It was a small article in the Fennimore Times Centennial edition of September 1936, which read as follows:
“Hawley Scalped In Indian War”
“Major Aaron Hawley, grandfather of Harry Hawley of Platteville, was the only man known to have been scalped by Indians because of the color of his hair.
He had entered the English army at an early age, and had worked to the rank of Major before coming to America. Upon arriving here he entered the American army and was immediately given his former rank and also command of a fort in Illinois.
As Blackhawk's army marched up the Mississippi, in 1832, 'Major Hawley advanced ahead of the force to explore and study the situation. He was captured by Blackhawk and had the signal honor of having Blackhawk himself deign to take his scalp, as it seems that up to that date he had had no red hair in his collection.
At least the general presumption was that Major Hawley had died in this fashion, for soon afterwards Blackhawk was seen fleeing on a white horse with a red Scalp tied to the saddle, and Major Hawley was the only man in the country who owned a white horse or had red hair. The body, however, was never found.”
Well, I thought after reading this, it sounds doubtful. After all Will and Ariel Durant said “Most history is guessing, and the rest is prejudice.” That is the problem with History. What is based on impartial observation? Not much. What is legend wrapping itself about an event? Quite a lot.I consulted all the records I could find about Aaron Hawley. I found nothing about him being a major in the British Army, or about him joining the American Army and commanding a fort in Illinois. If anyone can document that for me, I stand willing to learn. According to the Hawley Family records Aaron and his brother Pierce were the children of Gideon and Lavinia Hawley of Bridgeport Connecticut. Aaron was born October 5, 1795 in Ferrisburg, Addison County, Vermont. Lavinia died in 1845 and is buried in Potosi, Wisconsin. I do know that Aaron Hawley was a dedicated member of the Methodist Episcopal Church. The Wisconsin United Methodist church has a timeline of the history of the Methodist Episcopal Church in Wisconsin which has as its second oldest entry: “1828 Aaron Hawley, local preacher active in Wiota” Wiota was then called Hamilton’s Diggings and was the site of Fort Hamilton during the Blackhawk War.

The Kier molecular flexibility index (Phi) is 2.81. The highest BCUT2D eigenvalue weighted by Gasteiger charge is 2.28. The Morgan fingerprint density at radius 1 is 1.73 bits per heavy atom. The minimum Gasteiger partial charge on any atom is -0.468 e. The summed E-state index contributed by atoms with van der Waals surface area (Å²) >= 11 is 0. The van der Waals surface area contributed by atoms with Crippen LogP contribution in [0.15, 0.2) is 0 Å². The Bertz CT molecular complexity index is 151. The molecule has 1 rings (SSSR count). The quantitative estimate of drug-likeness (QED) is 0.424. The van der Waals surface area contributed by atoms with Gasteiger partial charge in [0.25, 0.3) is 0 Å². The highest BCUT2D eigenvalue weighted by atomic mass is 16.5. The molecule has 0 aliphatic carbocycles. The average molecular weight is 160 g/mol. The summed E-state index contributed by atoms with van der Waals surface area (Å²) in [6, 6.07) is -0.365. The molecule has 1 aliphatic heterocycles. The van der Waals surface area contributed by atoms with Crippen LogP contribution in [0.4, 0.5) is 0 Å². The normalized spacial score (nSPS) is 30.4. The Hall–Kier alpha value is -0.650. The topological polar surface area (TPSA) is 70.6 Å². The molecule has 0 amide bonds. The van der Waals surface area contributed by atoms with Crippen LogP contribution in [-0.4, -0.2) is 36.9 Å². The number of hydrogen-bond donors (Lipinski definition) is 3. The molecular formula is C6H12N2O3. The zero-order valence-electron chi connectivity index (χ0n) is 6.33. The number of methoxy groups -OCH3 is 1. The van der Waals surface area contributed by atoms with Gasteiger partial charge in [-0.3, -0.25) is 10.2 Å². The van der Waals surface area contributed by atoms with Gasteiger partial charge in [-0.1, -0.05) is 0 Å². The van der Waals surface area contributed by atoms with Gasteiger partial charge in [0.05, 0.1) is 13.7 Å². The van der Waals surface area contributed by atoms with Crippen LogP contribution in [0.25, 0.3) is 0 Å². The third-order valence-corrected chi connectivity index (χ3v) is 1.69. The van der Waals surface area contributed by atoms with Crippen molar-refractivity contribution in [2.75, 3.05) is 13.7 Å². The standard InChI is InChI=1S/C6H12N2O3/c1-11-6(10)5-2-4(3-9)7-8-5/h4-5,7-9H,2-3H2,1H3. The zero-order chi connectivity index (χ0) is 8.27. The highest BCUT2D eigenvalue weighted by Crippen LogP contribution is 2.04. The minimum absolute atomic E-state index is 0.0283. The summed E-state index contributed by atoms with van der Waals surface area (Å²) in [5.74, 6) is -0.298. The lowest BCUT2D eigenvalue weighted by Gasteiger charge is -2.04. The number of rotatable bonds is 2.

Hawley had moved from Kendall County Illinois to Lee County Illinois with his brother Pierce, and Rev. Jesse Walker, a Methodist Episcopal Minister. While in Lee County in 1824, Aaron and his brother assisted Rev. Walker in setting up a mission among the Potawatomi near the confluence of the Fox and Illinois rivers. Hawley worked with the mission and moved to Newark Illinois in 1825. In 1828 Aaron and Pierce moved with their large families to “the diggings.” Pierce Hawley later scandalized his family and friends by becoming a Mormon. When the Blackhawk war broke out in 1832, Aaron Hawley did not join a militia, as the article implies. He was in the Sangamon country of Illinois buying cattle. When he heard of the outbreak of hostilities he joined others, including Indian agent Felix St. Vrain in hastening for home to protect his family. “Major” Hawley was not “advanced ahead of the force to explore and study the situation.” On May 24th 1832 Hawley and the others were riding as a group toward Fort Hamilton and encountered a party of Indians at Kellogg’s Grove (Near Pearl City Illinois) who began firing on them.